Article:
2. Launch of the Africa Digital Financial Inclusion Facility. The facility is supported by the Bill & Melinda Gates Foundation, the AFD and the Government of Luxembourg, as initial contributors. The goal is to ensure that at least 320 million more Africans, of which nearly 60% are women, have access to digital financial services. The fund will deploy $100m in grants and $300m in the form of debt from the Bank’s ordinary capital resources by 2030, to scale up electronic financial services for low-income communities. ADFI’s opening project, which serves as a pilot for the facility, is a $11.3m grant from the Bill & Melinda Gates Foundation to the Bank and the Central Bank of West African States. The grant will create an interoperable digital payment system that will allow consumers to send and receive money between mobile wallets, and from these wallets to other digital and bank accounts.

  3. Launch of the African Agri-Business Engine. The platform will identify investment and finance opportunities in agriculture and agribusiness, and focus its activities in Mozambique, Zambia, Ethiopia, Rwanda, and Kenya. The project will be implemented by Grow Africa and hosted in the AUDA-NEPAD. One of the proposed outcomes of the African Agri-Business Engine is the submission of business-ready deals with leading continental partners at the African Investment Forum in Johannesburg at the end of this year. Its specific objectives:

Kenya: Matiang’i orders the deportation of Chinese traders (Business Daily)

Interior Secretary Fred Matiang’i has ordered the Immigration Department to deport foreigners engaged in small-scale trading, two days after an exclusive Business Daily story revealed the presence of Chinese merchants in Kenya’s biggest second-hand clothes market. “We do not have a classification of foreign investors coming into the country to conduct trade or to hawk. I have already directed that those in Gikomba be escorted to the airport tomorrow to ensure they take supper in their homes,” Dr Matiangí said yesterday in Nakuru. Kenya’s lax immigration laws, including the relatively low Sh10 million threshold set for foreigners coming into the country, offers easy access to investment certificates that non-nationals use to set up businesses locally. In an interview Wednesday, Kenya Investment Authority chief executive Moses Ikiara said a review of the minimum amount that foreign investors must have to get an investment certificate is already under way.

Sachen Gudka: Why we should all combat illicit trade head-on (Business Daily)

Counterfeit is the most prevalent form of the illicit trade in Kenya. Just last week, President Uhuru Kenyatta, during his inspection of the Inland Container Depot in Embakasi, remarked that indeed the multi-agency task force had uncovered illicit trade schemes that have been plaguing the local markets by circulating uncustomed goods. Illicit trade undermines national and regional security, destabilises economies, increases the cost of public health, sabotages tourism, stunts innovation, and offers a haven to organised crime and trafficking. Organised crime has a close correlation to illicit trade. As a matter of fact, transnational organized crime is essentially anchored on illicit trade. This economic sabotage is felt at every level of society from start-ups to multinationals. It is important to note that no single entity can effectively enforce anti-counterfeiting measures within and across national boundaries. It was therefore quite encouraging when the Multi-Agency force was set up in 2018 and since then, notable progress in this endeavour has been made. As the umbrella organisation for manufacturers in Kenya, we are even more encouraged with recent amendments to the Anti-Counterfeit Act, 2008, the legislation being the bedrock on which law enforcement can launch their offensive, and aid in increasing the success rate of action taken by law enforcement authorities. [The writer is chairman, Kenya Association of Manufacturers and vice chair, Comesa Business Council.]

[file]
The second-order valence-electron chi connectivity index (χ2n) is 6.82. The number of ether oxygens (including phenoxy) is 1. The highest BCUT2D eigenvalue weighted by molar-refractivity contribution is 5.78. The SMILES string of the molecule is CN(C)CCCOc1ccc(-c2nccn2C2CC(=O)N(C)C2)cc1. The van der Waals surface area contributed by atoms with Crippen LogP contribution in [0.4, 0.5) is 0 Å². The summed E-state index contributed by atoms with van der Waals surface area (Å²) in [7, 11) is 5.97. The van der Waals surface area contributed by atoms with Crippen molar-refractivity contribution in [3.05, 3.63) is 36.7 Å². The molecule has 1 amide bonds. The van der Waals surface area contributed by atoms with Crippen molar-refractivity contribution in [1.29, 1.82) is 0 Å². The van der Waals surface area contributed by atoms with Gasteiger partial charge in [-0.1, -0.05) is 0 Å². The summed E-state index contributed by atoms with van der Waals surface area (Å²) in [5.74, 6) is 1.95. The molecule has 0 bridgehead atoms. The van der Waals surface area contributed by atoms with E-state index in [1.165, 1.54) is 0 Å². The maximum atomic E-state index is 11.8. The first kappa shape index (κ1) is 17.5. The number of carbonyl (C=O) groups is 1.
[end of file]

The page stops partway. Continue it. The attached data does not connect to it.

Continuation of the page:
Zimbabwe: Local content threshold set at 80% (Bulawayo24)

Government’s much awaited local content strategy, approved by cabinet on Tuesday, has set an 80% minimum threshold for all products. “The Local Content Strategy is a strategy to encourage local value addition through utilisation of domestic resources and localisation of supply chains. The strategy will create economic linkages and business opportunities for local entrepreneurs. The LCS will be implemented through specific evidence-based local content thresholds in prioritised sectors. Objectives of the LCS are to increase average local content levels in prioritised sectors from current levels of approximately 25% to around 80% by 2023,” the Ministry of Industry and Commerce policy document reveals.